Drowning in Debt? 5 Step Action Plan

Drowning in Debt? 5 Step Action PlanThere is nothing fun about debt, especially if you’re behind on payments. You can’t snap your fingers and make debt disappear. But you can get realistic and develop an action plan to remedy your balances and take control of your finances. Overspending is a common cause of debt. Many people live way above their means and cannot deny themselves material possessions. The aftermath is usually guilt and anxiety.

If you’re fed up with opening your credit card statements and seeing a high balance, here are five steps to jump start your debt elimination.

Know what you owe.

Some people can only estimate the amount that they owe, and they don’t want to face reality. But coming to terms with the gravity of the situation is the only way to move forward. Grab your statements or check your balances online. On a sheet of paper, write down the amount you owe each creditors. Include your current interest rate next to each creditor. Add up your balances to reveal your total amount of consumer debt.

Track your spending.

Identifying where your money goes can help you get to the root of debt. Carefully read each line of your credit card statements and circle every impulse or unnecessary purchase. Tally up these figures to see how much you spend on non-essentials each month. Do the same for your checking accounts. Thus, you know exactly what you’re spending your money on each month.

Prioritize spending.

Reign in spending and live within your means. Review your budget. Add up your recurring monthly expenses and subtract this figure from your take-home monthly income to determine your disposable income. Recurring expenses include housing, minimum loan/credit card payments, transportation costs, food, utilities and any other essential monthly expense. Currently, you may spend your disposable money on shopping, recreation or entertainment. Think of how much you could reduce your balances if this money went toward consumer debt. Let’s say you have an extra $300 a month. Apply this money to your credit cards each month and pay off a $5,000 balance in about 17 months.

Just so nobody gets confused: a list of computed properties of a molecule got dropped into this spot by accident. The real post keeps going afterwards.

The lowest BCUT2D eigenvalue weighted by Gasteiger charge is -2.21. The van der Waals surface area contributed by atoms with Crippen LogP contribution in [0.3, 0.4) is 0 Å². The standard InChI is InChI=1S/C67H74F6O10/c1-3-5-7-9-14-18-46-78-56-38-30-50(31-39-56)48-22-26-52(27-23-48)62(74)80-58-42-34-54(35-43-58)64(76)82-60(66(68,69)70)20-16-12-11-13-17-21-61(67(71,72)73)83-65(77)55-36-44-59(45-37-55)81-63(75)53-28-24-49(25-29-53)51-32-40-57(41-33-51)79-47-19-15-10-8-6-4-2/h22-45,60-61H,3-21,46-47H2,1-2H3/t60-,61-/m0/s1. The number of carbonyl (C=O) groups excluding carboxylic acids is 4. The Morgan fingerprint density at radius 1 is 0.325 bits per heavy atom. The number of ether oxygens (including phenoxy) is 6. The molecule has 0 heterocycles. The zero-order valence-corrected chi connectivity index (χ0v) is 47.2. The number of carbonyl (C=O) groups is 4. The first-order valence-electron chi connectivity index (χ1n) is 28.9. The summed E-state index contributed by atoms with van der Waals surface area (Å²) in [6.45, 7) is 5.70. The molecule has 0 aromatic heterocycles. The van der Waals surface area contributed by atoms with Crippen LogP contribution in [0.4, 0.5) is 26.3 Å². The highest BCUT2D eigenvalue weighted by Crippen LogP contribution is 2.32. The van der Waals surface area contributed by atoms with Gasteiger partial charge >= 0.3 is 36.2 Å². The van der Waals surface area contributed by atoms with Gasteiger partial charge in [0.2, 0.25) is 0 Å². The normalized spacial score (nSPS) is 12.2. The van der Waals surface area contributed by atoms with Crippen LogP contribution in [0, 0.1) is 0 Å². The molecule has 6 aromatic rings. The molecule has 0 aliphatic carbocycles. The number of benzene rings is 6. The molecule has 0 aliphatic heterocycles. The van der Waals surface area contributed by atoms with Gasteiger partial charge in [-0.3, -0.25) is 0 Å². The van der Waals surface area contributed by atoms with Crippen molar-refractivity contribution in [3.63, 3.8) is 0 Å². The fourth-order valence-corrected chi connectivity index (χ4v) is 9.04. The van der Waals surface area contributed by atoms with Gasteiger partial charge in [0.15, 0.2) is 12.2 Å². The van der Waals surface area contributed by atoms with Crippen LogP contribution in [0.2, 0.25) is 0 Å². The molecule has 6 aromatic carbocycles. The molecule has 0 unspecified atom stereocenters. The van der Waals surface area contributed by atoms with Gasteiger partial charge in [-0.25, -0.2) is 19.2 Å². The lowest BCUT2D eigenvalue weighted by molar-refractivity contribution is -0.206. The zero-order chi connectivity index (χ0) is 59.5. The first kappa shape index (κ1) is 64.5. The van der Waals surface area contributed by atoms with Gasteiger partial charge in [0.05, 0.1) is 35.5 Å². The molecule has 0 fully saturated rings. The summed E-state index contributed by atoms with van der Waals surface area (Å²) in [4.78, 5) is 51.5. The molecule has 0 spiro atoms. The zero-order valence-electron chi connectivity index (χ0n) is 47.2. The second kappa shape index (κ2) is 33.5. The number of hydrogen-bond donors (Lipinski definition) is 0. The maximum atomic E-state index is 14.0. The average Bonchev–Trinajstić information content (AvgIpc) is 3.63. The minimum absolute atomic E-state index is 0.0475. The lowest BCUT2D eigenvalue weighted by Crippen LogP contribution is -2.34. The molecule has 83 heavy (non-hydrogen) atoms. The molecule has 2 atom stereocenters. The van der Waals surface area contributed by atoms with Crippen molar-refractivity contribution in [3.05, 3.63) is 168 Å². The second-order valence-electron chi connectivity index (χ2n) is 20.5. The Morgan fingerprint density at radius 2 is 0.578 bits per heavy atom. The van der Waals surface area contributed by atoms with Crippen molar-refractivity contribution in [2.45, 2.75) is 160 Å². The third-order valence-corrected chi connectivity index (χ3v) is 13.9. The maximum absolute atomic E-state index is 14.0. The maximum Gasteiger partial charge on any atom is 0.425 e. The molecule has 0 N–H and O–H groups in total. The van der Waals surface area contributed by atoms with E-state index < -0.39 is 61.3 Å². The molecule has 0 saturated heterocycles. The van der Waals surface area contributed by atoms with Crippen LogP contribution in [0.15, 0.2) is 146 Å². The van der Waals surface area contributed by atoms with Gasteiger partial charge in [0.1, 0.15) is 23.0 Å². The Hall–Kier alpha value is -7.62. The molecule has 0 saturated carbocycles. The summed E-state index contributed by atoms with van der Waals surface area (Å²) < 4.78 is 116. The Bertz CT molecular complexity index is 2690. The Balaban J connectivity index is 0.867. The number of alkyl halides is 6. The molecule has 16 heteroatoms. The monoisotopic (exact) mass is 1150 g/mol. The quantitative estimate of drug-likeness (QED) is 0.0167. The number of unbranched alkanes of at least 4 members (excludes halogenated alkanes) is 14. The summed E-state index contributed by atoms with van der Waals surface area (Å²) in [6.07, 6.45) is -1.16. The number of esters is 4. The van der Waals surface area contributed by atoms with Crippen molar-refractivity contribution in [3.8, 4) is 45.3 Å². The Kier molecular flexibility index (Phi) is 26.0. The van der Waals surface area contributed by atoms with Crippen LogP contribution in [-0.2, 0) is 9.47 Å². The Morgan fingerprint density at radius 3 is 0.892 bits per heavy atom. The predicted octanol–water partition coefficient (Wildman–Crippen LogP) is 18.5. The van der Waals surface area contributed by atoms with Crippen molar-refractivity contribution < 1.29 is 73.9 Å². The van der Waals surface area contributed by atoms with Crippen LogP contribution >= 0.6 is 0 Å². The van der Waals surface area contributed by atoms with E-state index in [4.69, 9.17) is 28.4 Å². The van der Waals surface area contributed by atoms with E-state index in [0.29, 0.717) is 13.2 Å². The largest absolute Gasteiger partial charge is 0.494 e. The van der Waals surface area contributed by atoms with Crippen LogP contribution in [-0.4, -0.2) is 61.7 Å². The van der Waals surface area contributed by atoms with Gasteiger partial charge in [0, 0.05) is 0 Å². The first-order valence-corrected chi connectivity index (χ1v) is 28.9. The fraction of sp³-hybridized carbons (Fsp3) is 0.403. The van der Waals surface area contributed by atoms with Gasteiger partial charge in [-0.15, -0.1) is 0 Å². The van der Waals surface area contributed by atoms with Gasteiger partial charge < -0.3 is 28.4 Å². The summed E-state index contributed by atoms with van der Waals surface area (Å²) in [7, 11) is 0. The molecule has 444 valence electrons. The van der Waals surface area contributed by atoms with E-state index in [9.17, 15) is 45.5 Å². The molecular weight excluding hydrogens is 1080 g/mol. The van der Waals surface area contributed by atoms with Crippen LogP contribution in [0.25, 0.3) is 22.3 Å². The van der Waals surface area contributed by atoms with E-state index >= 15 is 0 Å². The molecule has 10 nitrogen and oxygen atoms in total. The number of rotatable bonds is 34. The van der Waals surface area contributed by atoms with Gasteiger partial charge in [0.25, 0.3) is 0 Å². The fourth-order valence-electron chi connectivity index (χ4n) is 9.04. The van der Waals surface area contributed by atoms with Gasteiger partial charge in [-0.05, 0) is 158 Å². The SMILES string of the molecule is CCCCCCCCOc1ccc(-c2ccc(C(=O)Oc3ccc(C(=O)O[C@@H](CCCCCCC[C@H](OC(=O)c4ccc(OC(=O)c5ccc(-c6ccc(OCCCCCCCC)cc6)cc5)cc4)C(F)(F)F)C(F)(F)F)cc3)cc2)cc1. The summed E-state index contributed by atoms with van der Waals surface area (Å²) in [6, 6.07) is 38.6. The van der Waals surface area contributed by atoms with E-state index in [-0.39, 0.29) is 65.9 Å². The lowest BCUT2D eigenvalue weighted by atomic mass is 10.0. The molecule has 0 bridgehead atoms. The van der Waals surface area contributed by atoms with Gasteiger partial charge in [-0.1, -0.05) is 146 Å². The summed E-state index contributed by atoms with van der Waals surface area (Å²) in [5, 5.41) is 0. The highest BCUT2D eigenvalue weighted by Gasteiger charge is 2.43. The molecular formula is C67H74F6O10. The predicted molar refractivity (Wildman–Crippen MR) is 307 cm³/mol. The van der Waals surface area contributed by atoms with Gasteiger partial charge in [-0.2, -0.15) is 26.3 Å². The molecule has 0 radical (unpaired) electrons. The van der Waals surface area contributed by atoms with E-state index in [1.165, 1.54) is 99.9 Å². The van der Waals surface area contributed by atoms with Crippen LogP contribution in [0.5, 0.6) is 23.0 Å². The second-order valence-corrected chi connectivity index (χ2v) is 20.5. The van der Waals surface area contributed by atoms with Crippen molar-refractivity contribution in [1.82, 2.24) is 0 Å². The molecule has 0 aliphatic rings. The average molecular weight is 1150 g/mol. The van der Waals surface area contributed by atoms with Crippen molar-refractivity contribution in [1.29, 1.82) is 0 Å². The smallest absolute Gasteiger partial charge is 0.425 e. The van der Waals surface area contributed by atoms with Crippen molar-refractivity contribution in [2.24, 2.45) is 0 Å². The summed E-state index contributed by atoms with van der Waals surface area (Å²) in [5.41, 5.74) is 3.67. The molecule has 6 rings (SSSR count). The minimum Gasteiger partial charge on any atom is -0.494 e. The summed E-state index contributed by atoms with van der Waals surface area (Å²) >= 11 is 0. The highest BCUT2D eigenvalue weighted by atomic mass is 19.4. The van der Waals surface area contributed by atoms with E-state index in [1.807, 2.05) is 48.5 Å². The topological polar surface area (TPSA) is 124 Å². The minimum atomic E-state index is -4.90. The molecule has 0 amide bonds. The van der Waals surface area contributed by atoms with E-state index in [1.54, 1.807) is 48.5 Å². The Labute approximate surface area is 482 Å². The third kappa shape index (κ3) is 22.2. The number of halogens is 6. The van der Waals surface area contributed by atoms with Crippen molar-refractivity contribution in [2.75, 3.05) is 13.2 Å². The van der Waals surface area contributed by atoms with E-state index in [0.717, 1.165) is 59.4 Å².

Turn to your lenders for debt help.

If you have a good credit score and keep up with monthly payments, you might be in a position to negotiate a lower interest rate. This reduces how much you owe in interest, thus helping to lower your principal balance faster. Call up your lenders and request a better rate. They might decline your request, then again, they may reduce your rate on-the-spot. It all depends on your history with the creditor. Maintain timely payments and you’re likely to get a break on the interest.

Stop spending.

A debt elimination plan is pointless if you’re unwilling to give up credit cards. Do whatever it takes to curb spending. Stash credit cards in a place other than your wallet or slice them in half. And if you must use a credit card, pay off new charges with your next payment.

Filed in: Debt Consolidation

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